Internal And External Auditors Independence And Objectivity In Function Against Financial Crime And Coruption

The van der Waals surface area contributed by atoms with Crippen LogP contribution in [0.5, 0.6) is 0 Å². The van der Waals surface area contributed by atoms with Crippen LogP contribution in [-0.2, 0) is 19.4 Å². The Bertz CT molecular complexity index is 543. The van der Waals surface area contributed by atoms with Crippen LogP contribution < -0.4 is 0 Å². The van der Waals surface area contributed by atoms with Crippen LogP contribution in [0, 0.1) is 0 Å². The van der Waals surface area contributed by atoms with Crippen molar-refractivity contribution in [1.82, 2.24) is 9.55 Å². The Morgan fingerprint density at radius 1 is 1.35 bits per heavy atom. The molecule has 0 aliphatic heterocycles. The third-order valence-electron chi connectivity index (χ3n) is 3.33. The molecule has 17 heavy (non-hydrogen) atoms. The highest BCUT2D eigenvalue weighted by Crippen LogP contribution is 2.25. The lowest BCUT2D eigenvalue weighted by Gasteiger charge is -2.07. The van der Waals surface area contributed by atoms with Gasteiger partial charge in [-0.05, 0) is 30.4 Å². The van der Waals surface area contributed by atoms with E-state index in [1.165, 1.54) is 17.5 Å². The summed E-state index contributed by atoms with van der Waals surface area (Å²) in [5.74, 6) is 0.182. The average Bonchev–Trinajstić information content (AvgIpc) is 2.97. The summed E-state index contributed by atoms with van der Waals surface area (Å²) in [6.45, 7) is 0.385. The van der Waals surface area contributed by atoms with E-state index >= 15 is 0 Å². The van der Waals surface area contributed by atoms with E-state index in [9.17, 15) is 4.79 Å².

The independence and objectivity of internal and external auditors are viewed in the theory and practice of auditing as attributes of strong corporate governance and public sector financial management. A few years ago accounting scandals on both sides of the Atlantic not only demonstrated the importance of this gatekeeper function, but also made clear that the concept of self-regulation of the audit profession is no longer sustainable. The present global financial crisis, and many audit experts has recognized the need to develop audit function in order to improve the corporate governance mechanism. As a means to enhance corporate governance, independence and objectivity are required of both auditors, even though they traditionally provide assurance services from different starting points. However, the roles of external and internal auditors have become more aligned due, for example, to internal audit outsourcing to external audit firms. This creates a need to discuss the differences in the concepts of independence and objectivity of external and internal auditors, which has been recognized but not specifically discussed. The purpose of this paper is to increase the understanding of these differences based on the IFAC and the IIA standards of auditing.
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